- Helps Rural Communities. Every dollar spent on local, fresh food used for school meals will generate over two dollars in local economic activity. This Bill offers incentives of up to $0.30 per meal for schools that procure 25% of their food from local sources. “If all schools met that 25% goal, local farmers would get an additional $3.3 billion in income per year, a 28 percent increase in local food sales – an enormous investment for our rural communities,” notes the Bill’s sponsors.
- Ends Summer Hunger. More than 30 million children received nutrition assistance over the summer as a result of President Biden’s American Rescue Plan. Bill #1530, the Universal School Meals Program, would make that assistance permanent for all children regardless of income, including for families in rural areas where meal sites may not be as accessible. This Bill also expands the number of allowable meal services for childcare providers.
- Is Cost-effective. School meals are absolutely the most economical ways to ensure nutritious meals for our students. School food professionals are true heroes. They have found ways to offer delicious, balanced meals, appealing to many tastes, at a cost most couldn’t achieve at home due to economies of scale and use of local farm products.
- Is Inclusive. Homeless, migratory and foster children and those from Tribal Authorities are included.
- Has Major Support. This Bill is supported by more than 360 organizations, including the School Nutrition Association, American Academy of Pediatrics, American Federation of School Administrators (AFSA), AFL-CIO, American Federation of Teachers (AFT), American Heart Association, Episcopal Charities of New York, MAZON: A Jewish Response to Hunger, National Education Association (NEA), New York School Boards Association, Physicians Committee for Responsible Medicine, Service Employees International Union (SEIU), Food Research and Action Center (FRAC), Hunger Free America, Children’s Network, Save the Children, United Federation of Teachers, Yeshia Ahavath Izrael. (See the link to the full list and to the Bill at the bottom.)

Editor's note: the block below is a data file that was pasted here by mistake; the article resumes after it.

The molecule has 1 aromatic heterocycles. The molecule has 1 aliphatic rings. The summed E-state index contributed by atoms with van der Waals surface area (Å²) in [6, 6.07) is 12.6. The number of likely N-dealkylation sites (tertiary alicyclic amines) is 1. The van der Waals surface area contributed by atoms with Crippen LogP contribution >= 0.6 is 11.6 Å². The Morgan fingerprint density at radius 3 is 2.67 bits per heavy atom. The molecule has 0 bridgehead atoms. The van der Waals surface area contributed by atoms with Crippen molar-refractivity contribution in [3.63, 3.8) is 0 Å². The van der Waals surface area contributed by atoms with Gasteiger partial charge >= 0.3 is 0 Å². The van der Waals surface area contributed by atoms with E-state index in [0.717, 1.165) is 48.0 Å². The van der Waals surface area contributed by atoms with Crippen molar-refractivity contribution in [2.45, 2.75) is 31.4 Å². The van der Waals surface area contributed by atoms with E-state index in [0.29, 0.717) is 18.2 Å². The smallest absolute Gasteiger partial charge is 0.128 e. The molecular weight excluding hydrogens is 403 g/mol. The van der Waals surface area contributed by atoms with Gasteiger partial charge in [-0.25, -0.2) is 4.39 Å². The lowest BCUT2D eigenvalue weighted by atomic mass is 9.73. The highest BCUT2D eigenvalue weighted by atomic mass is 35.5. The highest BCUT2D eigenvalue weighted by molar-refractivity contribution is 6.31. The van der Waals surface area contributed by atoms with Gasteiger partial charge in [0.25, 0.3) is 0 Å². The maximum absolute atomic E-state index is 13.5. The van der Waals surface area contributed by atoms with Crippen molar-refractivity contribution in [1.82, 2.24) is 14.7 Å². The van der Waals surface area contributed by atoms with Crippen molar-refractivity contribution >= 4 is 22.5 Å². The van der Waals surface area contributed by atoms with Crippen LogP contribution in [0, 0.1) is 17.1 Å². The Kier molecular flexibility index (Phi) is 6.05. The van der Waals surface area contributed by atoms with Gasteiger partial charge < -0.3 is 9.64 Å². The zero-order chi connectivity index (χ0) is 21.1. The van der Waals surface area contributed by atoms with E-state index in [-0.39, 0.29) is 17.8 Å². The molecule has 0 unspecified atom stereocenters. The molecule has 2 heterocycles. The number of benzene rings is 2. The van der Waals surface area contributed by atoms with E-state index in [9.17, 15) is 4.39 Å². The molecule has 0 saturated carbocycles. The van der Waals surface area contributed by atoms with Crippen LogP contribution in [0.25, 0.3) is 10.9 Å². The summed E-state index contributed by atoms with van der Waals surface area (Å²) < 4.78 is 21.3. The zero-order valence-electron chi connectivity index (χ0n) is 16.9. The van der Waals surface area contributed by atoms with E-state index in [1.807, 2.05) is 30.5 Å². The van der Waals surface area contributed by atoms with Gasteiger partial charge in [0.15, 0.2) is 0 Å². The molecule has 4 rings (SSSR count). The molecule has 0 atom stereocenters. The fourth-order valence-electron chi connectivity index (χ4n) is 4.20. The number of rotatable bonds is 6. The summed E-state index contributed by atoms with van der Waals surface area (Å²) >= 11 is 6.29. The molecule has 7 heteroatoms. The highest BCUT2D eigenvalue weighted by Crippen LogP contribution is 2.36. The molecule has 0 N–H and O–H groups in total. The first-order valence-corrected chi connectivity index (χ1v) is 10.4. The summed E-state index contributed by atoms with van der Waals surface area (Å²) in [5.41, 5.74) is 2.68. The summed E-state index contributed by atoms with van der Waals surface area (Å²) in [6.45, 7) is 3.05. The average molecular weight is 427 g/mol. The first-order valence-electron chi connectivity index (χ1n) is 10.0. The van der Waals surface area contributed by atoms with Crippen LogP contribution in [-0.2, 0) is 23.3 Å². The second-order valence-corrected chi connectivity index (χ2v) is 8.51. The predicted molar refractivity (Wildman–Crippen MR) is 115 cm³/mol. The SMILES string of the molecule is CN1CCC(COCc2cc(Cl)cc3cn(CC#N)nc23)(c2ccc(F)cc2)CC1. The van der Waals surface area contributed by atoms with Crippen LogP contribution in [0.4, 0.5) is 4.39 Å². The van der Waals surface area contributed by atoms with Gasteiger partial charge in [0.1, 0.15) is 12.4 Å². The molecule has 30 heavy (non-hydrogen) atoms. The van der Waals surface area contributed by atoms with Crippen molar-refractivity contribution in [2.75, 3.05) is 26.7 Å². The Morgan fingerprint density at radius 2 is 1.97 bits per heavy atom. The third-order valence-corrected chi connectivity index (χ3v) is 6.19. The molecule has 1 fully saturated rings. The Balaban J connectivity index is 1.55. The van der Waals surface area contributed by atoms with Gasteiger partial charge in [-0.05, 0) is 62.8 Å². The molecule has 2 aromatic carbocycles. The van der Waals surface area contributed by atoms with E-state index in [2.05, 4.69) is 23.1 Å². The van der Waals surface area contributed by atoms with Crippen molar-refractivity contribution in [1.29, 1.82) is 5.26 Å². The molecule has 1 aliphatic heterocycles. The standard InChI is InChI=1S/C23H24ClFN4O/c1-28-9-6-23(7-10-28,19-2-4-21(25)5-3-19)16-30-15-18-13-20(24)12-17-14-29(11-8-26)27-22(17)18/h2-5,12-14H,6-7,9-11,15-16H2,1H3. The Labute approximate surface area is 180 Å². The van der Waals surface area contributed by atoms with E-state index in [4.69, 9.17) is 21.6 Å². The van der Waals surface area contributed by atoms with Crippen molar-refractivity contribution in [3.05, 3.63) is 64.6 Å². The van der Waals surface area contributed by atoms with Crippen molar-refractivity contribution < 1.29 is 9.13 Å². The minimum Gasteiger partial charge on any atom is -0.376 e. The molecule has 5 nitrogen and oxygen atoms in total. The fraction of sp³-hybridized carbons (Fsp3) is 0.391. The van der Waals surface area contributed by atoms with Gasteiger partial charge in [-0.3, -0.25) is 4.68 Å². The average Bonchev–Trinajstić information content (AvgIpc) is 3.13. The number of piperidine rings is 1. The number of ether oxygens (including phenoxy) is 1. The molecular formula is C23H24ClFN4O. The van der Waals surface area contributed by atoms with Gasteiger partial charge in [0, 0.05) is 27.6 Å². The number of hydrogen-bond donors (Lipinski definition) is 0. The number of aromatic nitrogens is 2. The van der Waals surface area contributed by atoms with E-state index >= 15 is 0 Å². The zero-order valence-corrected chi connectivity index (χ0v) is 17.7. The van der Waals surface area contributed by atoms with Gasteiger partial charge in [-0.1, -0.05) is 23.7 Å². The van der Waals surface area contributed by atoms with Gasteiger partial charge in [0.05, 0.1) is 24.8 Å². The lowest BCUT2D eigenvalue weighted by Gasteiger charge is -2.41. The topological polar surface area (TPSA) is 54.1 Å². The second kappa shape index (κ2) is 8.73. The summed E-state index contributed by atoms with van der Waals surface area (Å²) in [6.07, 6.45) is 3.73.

- Ends the Waste of Tax Dollars for the consequences of malnutrition, especially illness.
--Estimates put nationwide healthcare —just healthcare—costs related to hunger at $160.5 billion each year.
--For every $1 spent on food for a needy person, approximately $50 is saved in Medicaid expenses.
--It is less expensive to feed one person healthful food for one year than to cover the cost of hospitalization and related medical expenses for a single day.
We need a new business model for our schools, one that puts nutrition on a par with classroom studies and just as integral to school success.
We don’t charge students for textbooks or for riding the school bus; why charge them for nutritious food, without which the buses and books are useless?
Food is not a privilege; it is a right. Whether a hungry child gets a meal must never depend on any political ideology. America is better than that.
Why continue to pay so much for tragedy when we can pay so much less for success?
Link to Endorsing Organizations:
Link to SB 1530:
Please sign this petition to urge Congress to pass Senate Bill # 1530, the Universal School Meals Program Act of 2021 (117th Congress 2021-2022). This Act may be cited as the “Universal School Meals Program Act of 2021.”
And pass the petition on to everyone you know.